Yet Another Mathblog

This is the fourth of a series of expository posts on matrix-theoretic sports ranking methods. This post discusses the Elo rating.

This system was originally developed by Arpad Elo (Elo (1903-1992) was a physics professor at Marquette University in Milwaukee and a chess master, eight-time winner of the Wisconsin State Chess Championships.) Originally, it was developed for rating chess players in the 1950s and 1960s. Now it is used for table tennis, basketball, and other sports.

We use the following version of his rating system.

As above, assume all the $n$ teams play each other (ties allowed)
and let $latex r_i$ denote the rating of Team $latex i$, $latex i=1,2,dots,n$.

Let $latex A=(A_{ij})$ denote an $ntimes n$ matrix of score results:

-1,& {rm if team } i {rm lost to team } j,
+1,& {rm if team } i {rm beat team } j,

View original post 294 more words


Yet Another Mathblog

This is the third of a series of expository posts on matrix-theoretic sports ranking methods. This post discusses the random walker ranking.

We follow the presentation in the paper by Govan and Meyer (Ranking National Football League teams using Google’s PageRank). The table of “score differentials” based on the table in a previous post is:


verb+xy+ & Army & Bucknell & Holy Cross & Lafayette & Lehigh & Navy
Army & 0 & 0 & 1 & 0 & 0 &…
Bucknell & 2 & 0 & 0 & 2 & 3 &…
Holy Cross & 0 & 3 & 0 & 4 & 14 &…
Lafayette & 10 & 0 & 0 & 0 & 0 &…
Lehigh & 2 & 0 & 0 & 11 & 0 &…
Navy & 11 & 14 & 8 & 22 & 6 &…

This leads…

View original post 400 more words

Yet Another Mathblog

This is the second of a series of expository posts on matrix-theoretic sports ranking methods. This post discusses Keener’s method (see J.P. Keener, The Perron-Frobenius theorem and the ranking of football, SIAM Review 35 (1993)80-93 for details).

See the first post in the series for a discussion of the data we’re using to explain this method. We recall the table of results:

XYArmyBucknellHoly CrossLafayetteLehighNavy
Holy Cross13-1430-27x19-1517-139-16

sm261_baseball-ranking-application_teams-digraph Win-loss digraph of the Patriot league mens baseball from 2015

Suppose T teams play each other. Let $latex A=(a_{ij})_{1leq i,jleq T}$ be a non-negative square matrix determined by the results of their games, called the preference matrix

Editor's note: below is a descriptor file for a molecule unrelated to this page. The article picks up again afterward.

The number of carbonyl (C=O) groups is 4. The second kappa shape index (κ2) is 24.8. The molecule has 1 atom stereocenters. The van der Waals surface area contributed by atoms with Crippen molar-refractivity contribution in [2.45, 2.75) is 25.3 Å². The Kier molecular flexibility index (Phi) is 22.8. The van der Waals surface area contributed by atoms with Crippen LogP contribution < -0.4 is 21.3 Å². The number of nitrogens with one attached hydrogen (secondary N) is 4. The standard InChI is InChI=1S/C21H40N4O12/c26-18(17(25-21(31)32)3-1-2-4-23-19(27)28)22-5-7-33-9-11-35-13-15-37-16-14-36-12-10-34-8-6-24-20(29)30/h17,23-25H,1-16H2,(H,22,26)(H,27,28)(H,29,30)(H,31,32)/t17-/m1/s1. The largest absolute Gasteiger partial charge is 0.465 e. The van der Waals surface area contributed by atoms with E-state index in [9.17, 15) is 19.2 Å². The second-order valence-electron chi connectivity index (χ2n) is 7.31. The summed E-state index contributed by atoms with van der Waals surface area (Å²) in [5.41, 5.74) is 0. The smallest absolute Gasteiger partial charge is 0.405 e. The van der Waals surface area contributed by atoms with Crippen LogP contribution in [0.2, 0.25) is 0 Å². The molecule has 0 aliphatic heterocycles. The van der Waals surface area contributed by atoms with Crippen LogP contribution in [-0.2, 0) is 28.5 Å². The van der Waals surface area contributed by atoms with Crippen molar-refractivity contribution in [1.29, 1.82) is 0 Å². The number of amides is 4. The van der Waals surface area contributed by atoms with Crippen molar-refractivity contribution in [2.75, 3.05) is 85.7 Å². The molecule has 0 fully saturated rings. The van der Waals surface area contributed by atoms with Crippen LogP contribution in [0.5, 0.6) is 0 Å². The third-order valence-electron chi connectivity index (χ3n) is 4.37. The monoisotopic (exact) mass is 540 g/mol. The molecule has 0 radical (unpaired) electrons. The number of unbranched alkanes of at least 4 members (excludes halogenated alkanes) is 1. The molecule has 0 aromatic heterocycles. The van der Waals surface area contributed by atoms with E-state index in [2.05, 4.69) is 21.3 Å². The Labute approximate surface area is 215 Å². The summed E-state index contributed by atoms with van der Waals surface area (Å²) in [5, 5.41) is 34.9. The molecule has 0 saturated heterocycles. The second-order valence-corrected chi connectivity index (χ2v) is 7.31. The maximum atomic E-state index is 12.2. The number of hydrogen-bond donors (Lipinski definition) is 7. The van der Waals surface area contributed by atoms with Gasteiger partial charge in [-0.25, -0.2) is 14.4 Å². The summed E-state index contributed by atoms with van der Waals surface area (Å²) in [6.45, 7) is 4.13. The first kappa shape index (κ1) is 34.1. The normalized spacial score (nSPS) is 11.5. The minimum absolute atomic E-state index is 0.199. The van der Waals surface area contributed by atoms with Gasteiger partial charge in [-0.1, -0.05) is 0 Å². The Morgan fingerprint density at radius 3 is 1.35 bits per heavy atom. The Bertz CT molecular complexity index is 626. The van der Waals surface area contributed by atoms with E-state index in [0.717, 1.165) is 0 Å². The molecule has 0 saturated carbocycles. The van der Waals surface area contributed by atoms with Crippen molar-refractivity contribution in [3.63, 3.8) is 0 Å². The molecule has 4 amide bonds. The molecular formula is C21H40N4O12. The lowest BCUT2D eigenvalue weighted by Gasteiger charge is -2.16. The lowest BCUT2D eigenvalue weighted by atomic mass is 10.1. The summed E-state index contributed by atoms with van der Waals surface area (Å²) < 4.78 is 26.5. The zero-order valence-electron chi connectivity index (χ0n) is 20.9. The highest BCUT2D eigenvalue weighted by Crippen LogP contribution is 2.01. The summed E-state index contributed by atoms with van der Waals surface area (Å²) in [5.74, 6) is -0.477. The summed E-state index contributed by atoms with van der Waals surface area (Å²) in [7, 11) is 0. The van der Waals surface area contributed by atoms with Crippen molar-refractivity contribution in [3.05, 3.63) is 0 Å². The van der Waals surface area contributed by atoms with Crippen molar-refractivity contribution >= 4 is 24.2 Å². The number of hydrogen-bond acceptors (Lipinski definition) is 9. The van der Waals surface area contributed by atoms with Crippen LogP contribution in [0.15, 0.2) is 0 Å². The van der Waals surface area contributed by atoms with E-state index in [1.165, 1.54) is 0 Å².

View original post 326 more words

Source: Sports ranking methods, 1

Source: Simple unsolved math problem, 8

Source: Simple unsolved math problem, 7

Probably everyone has at least seen the Mandelbrot set in some form, as it’s a popular object of mathematical artists. Here’s a picture from Wikipedia: The formal definition is as follo…

Source: Simple unsolved math problem, 6

It seems everyone’s heard of Pascal’s triangle. However, if you haven’t then it is an infinite triangle of integers with 1’s down each side and the inside numbers determined…

Source: Simple unsolved math problem, 5

Problem: Optimally pack n unit circles into the smallest possible equilateral triangle. Let L(n) denote the length of the side of the smallest equilateral triangle in which n circles have been pack…

Source: Simple unsolved math problem, 4

A perfect number is a positive integer that is equal to the sum of its proper positive divisors, that is, the sum of its positive divisors excluding the number itself. For example,  1 + 2 + 3 = 6 i…

Source: Simple unsolved math problem, 3

In 1911, Otto Toeplitz asked the following question. Inscribed Square Problem: Does every plane simple closed curve contain all four vertices of some square? This question, also known as the square…

Source: Simple unsolved math problem, 2

In 1937 Lothar Collatz proposed the 3n+1 conjecture (known by a long list of aliases), is stated as follows. First, we define the function f on the set of positive integers: If the number $…

Source: Simple unsolved math problem, 1

Recall the Fibonacci numbers F_n given by 1,1,2,3,5,8,13,21… There is no need to define them. You all know. Now take the Euler numbers (OEIS) E_n 1,1,1,2,5,16,61,272… Th…

Source: Fibonacci times Euler

On Thursday, the first in a series of public discussions on scientific topics was put on by an organisation called Mass Interaction (the name comes from a statement by Richard Feynman that “a…

Source: The nature of infinity, 2

This blog aims to show that mathematics is beautiful, useful and fun. The singular value decomposition has all these qualities. It is very elegant, and has a wide range of useful applications

via Singularly Valuable SVD.

RSS PolyMath Wiki Recent Changes

  • An error has occurred; the feed is probably down. Try again later.

Enter your email address to follow this blog and receive notifications of new posts by email.